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The team on Turn 1 welcomed me even if they probably thought I was a jerk for even requesting this move. I can’t say I was terribly concerned what other people thought, I noticed that as long as I look out for my own interest, I have a great time. But we all had an amazing time working together. I tried to share with the team what I learned working a few IndyCar, IMSA and Trans Am events this year… possibly even too much info. But I thought it was helpful. We had a great rotation, I got to do what I wanted. I even said it would be a nice thing to have an incident at Turn 1 so we could all learn from it, and sure enough we had quite a tangle on the very first lap of the IndyCar race on Sunday. Nobody got hurt except some pride maybe, but we learned a lot… Especially from our Holmatro Safety Team crew that scolded us for blocking their exit with the truck. Sadly, their exit coincided with our escape route in case an incident such as this happened. So no matter how much they think they’re doing Godly work with their God-like attitude towards the volunteers who stand between a moving concrete barrier and the swing of their open door as they rush out to the scene. I wouldn’t have changed anything about the way we reacted to the multi-car crash that moved our station a few inches in making the truck exit hole even smaller.

Post race we had a great photo op with the cars that couldn’t continue:

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photo courtesy of Pat
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photo courtesy of Pat
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photo courtesy of Pat
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photo courtesy of Pat Not a lot of wiggle room where we stand to flag from. All the personnel on our post was essential, blue and yellow flaggers faced each other while the communicator relayed race control traffic and the captain served as a safety to respond to incidents (which technically we weren’t allowed to do because Holmatro Safety Team was there)

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The views from Turn 1 were pretty awesome, we could see almost everything that went on in that part of Pit Lane, including penalties and all vehicles exiting onto the track. Prior to the IndyCar incident we had a few scuffles and spins in Trans Am, while IMSA was pretty well behaved and civil through our corner.

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Every night Detroit SCCA Region treated us to a tasty dinner, which was so appreciated!

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The food was excellent, from sign-on/registration throughout the event… I especially like the Thursday night welcome party at Sindbads, for all the bad things being said about Detroit, this was an excellent view of what Detroit is really like, and that there are multiple experiences to be had in the D, not just bad ones like people assume every time. Sindbads is great!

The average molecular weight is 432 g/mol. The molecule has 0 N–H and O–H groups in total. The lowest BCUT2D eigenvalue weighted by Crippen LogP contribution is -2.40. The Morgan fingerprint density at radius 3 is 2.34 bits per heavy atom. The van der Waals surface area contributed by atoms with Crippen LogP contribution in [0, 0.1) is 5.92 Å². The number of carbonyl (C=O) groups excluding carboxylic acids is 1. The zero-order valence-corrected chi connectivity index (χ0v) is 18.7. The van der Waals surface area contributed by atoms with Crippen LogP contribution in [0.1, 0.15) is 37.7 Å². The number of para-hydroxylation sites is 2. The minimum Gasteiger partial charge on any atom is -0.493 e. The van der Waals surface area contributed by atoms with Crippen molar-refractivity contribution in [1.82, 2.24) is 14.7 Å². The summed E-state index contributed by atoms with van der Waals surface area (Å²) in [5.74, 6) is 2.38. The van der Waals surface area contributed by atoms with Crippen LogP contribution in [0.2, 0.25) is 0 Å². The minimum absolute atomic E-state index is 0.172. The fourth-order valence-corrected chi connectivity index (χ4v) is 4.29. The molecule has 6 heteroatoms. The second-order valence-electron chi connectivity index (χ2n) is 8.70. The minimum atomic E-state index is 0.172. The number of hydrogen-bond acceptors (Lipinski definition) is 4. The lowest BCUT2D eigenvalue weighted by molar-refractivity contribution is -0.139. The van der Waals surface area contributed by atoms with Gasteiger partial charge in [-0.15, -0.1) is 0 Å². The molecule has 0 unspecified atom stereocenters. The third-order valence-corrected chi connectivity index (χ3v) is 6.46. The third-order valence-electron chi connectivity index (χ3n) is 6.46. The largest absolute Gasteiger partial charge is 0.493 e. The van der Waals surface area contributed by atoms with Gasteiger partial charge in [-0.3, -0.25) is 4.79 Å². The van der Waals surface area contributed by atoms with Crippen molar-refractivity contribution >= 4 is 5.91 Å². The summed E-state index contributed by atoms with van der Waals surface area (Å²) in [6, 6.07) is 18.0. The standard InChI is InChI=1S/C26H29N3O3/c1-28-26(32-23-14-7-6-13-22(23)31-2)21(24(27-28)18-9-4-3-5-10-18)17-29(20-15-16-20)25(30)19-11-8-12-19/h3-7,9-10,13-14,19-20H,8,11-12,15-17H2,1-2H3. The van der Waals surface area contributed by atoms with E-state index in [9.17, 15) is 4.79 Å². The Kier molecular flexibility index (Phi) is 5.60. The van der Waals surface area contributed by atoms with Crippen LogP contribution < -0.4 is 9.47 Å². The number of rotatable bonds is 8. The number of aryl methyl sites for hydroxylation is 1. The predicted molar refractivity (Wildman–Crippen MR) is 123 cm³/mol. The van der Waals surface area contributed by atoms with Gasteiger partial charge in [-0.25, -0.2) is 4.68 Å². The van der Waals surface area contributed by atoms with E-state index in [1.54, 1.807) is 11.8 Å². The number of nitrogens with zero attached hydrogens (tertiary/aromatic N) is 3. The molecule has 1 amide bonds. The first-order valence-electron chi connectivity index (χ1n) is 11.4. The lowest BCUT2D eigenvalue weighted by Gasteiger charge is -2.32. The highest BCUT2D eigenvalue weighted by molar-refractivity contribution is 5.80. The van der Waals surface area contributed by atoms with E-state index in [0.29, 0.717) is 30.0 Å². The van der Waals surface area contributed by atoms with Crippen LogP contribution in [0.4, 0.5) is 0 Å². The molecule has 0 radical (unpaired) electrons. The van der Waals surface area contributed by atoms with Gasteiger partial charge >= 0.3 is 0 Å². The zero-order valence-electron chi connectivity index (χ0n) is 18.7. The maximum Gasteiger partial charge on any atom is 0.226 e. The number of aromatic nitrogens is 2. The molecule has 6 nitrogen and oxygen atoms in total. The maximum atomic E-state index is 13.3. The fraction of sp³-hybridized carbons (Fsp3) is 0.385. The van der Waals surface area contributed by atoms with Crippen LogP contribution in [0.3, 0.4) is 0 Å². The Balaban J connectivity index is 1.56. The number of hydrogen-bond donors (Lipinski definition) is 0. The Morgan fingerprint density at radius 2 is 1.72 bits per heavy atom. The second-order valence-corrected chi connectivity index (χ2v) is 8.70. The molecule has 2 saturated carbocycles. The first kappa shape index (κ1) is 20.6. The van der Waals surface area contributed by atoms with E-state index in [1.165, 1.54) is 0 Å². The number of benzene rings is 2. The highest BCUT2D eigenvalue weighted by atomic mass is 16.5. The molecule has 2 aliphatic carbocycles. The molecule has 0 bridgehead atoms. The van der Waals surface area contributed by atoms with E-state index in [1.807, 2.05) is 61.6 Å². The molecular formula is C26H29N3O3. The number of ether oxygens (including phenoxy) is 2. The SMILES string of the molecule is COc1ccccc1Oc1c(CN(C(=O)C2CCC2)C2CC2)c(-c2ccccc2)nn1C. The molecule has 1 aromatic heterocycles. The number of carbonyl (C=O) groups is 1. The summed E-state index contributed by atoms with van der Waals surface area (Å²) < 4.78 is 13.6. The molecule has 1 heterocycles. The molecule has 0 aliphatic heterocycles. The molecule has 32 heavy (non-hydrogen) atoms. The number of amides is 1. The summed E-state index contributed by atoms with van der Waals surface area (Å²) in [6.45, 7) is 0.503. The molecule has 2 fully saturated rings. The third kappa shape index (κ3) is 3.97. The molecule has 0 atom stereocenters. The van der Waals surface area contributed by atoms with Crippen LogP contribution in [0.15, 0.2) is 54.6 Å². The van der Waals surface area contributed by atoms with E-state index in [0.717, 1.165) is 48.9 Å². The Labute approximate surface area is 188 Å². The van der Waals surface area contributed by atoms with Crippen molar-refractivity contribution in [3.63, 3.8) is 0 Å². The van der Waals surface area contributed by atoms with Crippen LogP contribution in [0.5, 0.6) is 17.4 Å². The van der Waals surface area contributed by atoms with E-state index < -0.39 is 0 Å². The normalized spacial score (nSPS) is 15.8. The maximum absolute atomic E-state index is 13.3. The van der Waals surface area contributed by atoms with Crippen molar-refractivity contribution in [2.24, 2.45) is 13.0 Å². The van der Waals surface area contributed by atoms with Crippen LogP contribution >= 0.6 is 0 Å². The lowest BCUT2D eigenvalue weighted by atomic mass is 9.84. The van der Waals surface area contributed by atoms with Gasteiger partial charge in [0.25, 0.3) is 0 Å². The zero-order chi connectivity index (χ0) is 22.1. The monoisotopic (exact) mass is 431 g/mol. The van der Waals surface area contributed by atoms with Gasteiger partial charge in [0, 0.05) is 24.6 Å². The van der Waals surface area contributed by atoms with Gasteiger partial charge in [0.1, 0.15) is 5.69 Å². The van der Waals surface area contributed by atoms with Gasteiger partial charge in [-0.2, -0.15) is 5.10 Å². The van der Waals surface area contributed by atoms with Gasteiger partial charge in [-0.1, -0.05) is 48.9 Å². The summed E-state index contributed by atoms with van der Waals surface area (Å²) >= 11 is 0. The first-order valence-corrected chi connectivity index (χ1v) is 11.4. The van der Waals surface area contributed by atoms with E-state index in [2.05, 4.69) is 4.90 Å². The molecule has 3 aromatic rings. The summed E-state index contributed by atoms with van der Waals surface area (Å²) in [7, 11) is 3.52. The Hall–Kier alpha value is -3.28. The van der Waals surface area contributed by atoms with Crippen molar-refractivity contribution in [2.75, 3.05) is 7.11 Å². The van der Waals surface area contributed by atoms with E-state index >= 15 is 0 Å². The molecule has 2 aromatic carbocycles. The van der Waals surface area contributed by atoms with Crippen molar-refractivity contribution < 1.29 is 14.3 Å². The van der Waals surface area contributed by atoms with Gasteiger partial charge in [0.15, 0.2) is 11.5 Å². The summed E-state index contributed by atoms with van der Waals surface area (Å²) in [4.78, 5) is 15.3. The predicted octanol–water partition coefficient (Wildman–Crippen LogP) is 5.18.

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Believe it or not, this is Detroit!

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The other thing I’m a big fan of is the Michigan State Police cars with their traditional light bubble and the stop sign on the hood… What in the world is that still all about?

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Anyway I had such a great time I can’t wait to return again and again! I will marshal another Detroit Belle Isle Grand Prix if I have the money to do it. Next time I’ll rent a car though!

Post Card from Belle Isle Detroit, Pre-Grand Prix Paddock Tour

Knowing full well how stringent the organizers get giving us (volunteers) paddock and pit access during the event, I went a day early to walk around and get some shots of the unpacking in progress.

I had to sneak onto the island. Our credentials were not to be distributed until later on in the afternoon and since dinner was provided by Detroit Region SCCA it was unlikely that I’d return to Belle Isle Park or even more unlikely that I’d actually see anything there. So having arrived for the event a day early and getting some much needed rest at my friend’s house I ventured down to Detroit downtown bright and early. First stop was visiting the GM Renaissance Center, something I always wanted to do… there on the second floor I found the Detroit Grand Prix offices, with big glass windows showing you what’s going on behind the scenes with all the maps and track plans on display to anyone that walks by.

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I also spotted a cool looking Chevy Caprice Detroit PD car… on the way back to my car I managed to snap a few shots… turns out these cars (about 100 of them) were donated to the city of Detroit, and therefore sport a cool wrap of the city skyline.